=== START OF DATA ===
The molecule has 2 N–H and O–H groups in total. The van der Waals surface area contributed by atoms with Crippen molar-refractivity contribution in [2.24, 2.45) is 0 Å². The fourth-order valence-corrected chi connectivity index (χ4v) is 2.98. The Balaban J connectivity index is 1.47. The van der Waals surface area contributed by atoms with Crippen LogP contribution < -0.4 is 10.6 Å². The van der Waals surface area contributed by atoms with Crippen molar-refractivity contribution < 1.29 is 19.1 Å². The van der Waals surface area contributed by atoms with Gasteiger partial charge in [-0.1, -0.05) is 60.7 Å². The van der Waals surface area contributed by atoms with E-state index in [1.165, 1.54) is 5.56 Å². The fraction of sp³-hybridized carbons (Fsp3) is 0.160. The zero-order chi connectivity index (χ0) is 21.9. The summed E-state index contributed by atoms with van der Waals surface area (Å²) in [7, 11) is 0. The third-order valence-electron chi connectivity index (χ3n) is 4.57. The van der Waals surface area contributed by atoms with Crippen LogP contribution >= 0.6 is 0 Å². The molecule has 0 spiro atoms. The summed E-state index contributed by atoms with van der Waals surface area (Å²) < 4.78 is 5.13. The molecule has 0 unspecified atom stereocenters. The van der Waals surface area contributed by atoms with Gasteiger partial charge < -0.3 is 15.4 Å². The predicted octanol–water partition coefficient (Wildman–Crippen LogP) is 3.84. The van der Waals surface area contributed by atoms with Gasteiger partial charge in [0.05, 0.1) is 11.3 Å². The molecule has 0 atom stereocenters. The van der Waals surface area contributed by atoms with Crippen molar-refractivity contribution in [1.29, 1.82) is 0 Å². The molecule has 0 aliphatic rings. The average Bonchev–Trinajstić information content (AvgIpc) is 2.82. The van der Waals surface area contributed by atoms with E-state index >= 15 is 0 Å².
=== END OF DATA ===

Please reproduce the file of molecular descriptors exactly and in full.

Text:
The molecule has 2 N–H and O–H groups in total. The van der Waals surface area contributed by atoms with Crippen molar-refractivity contribution in [2.24, 2.45) is 0 Å². The fourth-order valence-corrected chi connectivity index (χ4v) is 2.98. The Balaban J connectivity index is 1.47. The van der Waals surface area contributed by atoms with Crippen LogP contribution < -0.4 is 10.6 Å². The van der Waals surface area contributed by atoms with Crippen molar-refractivity contribution < 1.29 is 19.1 Å². The van der Waals surface area contributed by atoms with Gasteiger partial charge in [-0.1, -0.05) is 60.7 Å². The van der Waals surface area contributed by atoms with E-state index in [1.165, 1.54) is 5.56 Å². The fraction of sp³-hybridized carbons (Fsp3) is 0.160. The zero-order chi connectivity index (χ0) is 21.9. The summed E-state index contributed by atoms with van der Waals surface area (Å²) in [7, 11) is 0. The third-order valence-electron chi connectivity index (χ3n) is 4.57. The van der Waals surface area contributed by atoms with Crippen LogP contribution >= 0.6 is 0 Å². The molecule has 0 spiro atoms. The summed E-state index contributed by atoms with van der Waals surface area (Å²) < 4.78 is 5.13. The molecule has 0 unspecified atom stereocenters. The van der Waals surface area contributed by atoms with Gasteiger partial charge < -0.3 is 15.4 Å². The predicted octanol–water partition coefficient (Wildman–Crippen LogP) is 3.84. The van der Waals surface area contributed by atoms with Gasteiger partial charge in [0.05, 0.1) is 11.3 Å². The molecule has 0 atom stereocenters. The van der Waals surface area contributed by atoms with Crippen molar-refractivity contribution in [1.29, 1.82) is 0 Å². The molecule has 0 aliphatic rings. The average Bonchev–Trinajstić information content (AvgIpc) is 2.82. The van der Waals surface area contributed by atoms with E-state index >= 15 is 0 Å².